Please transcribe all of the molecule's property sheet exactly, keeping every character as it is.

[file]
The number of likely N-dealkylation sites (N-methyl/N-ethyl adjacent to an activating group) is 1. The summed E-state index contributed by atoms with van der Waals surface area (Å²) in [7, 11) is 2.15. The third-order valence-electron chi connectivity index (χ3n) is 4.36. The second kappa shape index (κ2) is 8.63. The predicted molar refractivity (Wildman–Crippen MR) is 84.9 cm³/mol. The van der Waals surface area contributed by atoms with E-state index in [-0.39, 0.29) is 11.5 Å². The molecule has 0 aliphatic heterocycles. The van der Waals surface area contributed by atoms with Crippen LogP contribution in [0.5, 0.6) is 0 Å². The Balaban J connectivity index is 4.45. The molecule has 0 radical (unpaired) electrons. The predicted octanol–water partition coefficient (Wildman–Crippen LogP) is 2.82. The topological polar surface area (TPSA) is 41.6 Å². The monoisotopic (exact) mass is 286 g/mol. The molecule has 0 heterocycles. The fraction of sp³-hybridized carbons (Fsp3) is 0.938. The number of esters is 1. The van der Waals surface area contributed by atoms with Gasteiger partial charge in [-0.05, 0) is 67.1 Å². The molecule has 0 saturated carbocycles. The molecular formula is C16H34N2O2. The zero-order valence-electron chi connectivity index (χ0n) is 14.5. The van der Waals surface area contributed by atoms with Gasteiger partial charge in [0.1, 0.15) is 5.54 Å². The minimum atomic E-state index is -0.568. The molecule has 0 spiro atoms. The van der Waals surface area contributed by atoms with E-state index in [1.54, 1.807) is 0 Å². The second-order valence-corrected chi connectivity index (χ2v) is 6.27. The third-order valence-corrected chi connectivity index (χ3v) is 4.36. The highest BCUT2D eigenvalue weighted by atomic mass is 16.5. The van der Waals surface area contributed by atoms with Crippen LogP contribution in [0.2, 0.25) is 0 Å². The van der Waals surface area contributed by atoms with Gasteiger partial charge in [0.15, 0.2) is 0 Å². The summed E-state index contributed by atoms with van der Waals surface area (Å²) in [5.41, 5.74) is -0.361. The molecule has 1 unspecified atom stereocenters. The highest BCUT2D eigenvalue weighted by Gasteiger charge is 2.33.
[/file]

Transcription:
The number of likely N-dealkylation sites (N-methyl/N-ethyl adjacent to an activating group) is 1. The summed E-state index contributed by atoms with van der Waals surface area (Å²) in [7, 11) is 2.15. The third-order valence-electron chi connectivity index (χ3n) is 4.36. The second kappa shape index (κ2) is 8.63. The predicted molar refractivity (Wildman–Crippen MR) is 84.9 cm³/mol. The van der Waals surface area contributed by atoms with E-state index in [-0.39, 0.29) is 11.5 Å². The molecule has 0 aliphatic heterocycles. The van der Waals surface area contributed by atoms with Crippen LogP contribution in [0.5, 0.6) is 0 Å². The Balaban J connectivity index is 4.45. The molecule has 0 radical (unpaired) electrons. The predicted octanol–water partition coefficient (Wildman–Crippen LogP) is 2.82. The topological polar surface area (TPSA) is 41.6 Å². The monoisotopic (exact) mass is 286 g/mol. The molecule has 0 heterocycles. The fraction of sp³-hybridized carbons (Fsp3) is 0.938. The number of esters is 1. The van der Waals surface area contributed by atoms with Gasteiger partial charge in [-0.05, 0) is 67.1 Å². The molecule has 0 saturated carbocycles. The molecular formula is C16H34N2O2. The zero-order valence-electron chi connectivity index (χ0n) is 14.5. The van der Waals surface area contributed by atoms with Gasteiger partial charge in [0.1, 0.15) is 5.54 Å². The minimum atomic E-state index is -0.568. The molecule has 0 spiro atoms. The van der Waals surface area contributed by atoms with E-state index in [1.54, 1.807) is 0 Å². The second-order valence-corrected chi connectivity index (χ2v) is 6.27. The third-order valence-corrected chi connectivity index (χ3v) is 4.36. The highest BCUT2D eigenvalue weighted by atomic mass is 16.5. The van der Waals surface area contributed by atoms with Crippen LogP contribution in [0.2, 0.25) is 0 Å². The van der Waals surface area contributed by atoms with Gasteiger partial charge in [0.15, 0.2) is 0 Å². The summed E-state index contributed by atoms with van der Waals surface area (Å²) in [5.41, 5.74) is -0.361. The molecule has 1 unspecified atom stereocenters. The highest BCUT2D eigenvalue weighted by Gasteiger charge is 2.33.